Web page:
[UPDATE 4/2/13: We've had some questions about the meaning of "ALL." Please read the comment thread for clarification. We don't mean "records" (which fall under FOIA) and we don't mean classified information. We mean public domain documents, publications, reports, data, statistics and the like. JRJ]
A convergence of several things -- the White House's new policy on Open Access to federally funded scientific information, the NAPA Report on the GPO, the CASSANDRA Letter to the Public Printer, and Sunshine Week among them -- has led us to create a petition on the White House's We the People petition site. If you believe in free permanent public access to authentic government information, we hope you'll sign the petition and forward on to all your friends and social networks to help us reach our goal of 100,000 signatures by April 11, 2013! Thanks in advance!!
WE PETITION THE OBAMA ADMINISTRATION TO:
Require free online permanent public access to ALL federal government information and publications.
1. Assure that GPO has the funds to continue to maintain and develop the Federal Digital System (FDsys).
2. Raise ALL Congressional, Executive & Judicial branch information, publications & data to the level of federally funded scientific information & publish ALL government information as "Open Access."
3. Mandate the free permanent public access to other Federal information currently maintained in fee-based databases - including the Public Access to Court Electronic Records (PACER), the National Technical Reports Library (NTRL), & USA Trade Online.
4. Establish an interagency, govt-wide strategy to manage the entire lifecycle of digital government information w/ FDLP Libraries - publication, access, usability, bulk download, long-term preservation, standards & metadata.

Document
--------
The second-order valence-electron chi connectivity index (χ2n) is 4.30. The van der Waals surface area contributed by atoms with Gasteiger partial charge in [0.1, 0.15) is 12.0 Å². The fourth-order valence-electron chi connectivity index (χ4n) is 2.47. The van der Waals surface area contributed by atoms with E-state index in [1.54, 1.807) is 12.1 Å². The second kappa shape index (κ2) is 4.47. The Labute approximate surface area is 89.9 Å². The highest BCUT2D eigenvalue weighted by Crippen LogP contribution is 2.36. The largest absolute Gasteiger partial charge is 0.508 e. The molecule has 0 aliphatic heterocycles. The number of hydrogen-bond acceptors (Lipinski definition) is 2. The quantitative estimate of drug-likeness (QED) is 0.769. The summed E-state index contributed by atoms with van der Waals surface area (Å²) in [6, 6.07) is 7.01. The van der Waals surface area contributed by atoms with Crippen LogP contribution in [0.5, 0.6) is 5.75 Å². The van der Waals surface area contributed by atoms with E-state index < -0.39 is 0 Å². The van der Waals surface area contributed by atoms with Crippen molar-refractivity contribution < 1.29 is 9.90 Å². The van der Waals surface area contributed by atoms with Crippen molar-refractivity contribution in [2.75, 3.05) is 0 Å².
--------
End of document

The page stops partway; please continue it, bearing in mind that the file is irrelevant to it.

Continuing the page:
The National Academy of Public Administration (NAPA) completed an operational review of the Government Printing Office (GPO) mandated under the 2012 Consolidated Appropriations Act (Public Law 112-74). The NAPA report, “Rebooting the Government Printing Office: Keeping America Informed in the Digital Age,” acknowledged the obligation Congress has to establish an interagency government-wide strategy to manage the lifecycle of digital government information. The report also acknowledged the vital role GPO plays in providing free permanent public access to authentic government information in tangible formats through its Federal Depository Library Program (FDLP) and to authentic government information in electronic formats via GPO’s Federal Digital System (FDSys).
However, Recommendation 4 states: “GPO and Congress should explore alternative funding models for the Federal Digital System in order to ensure a stable and sufficient funding source.” Among the models recommended are “…reimbursement for services; fees for end users; dedicated appropriations; and/or an automatic charge to agencies, depending on size, to encourage agencies to take advantage of GPO’s existing infrastructure and cover the cost of the services being provided by GPO.”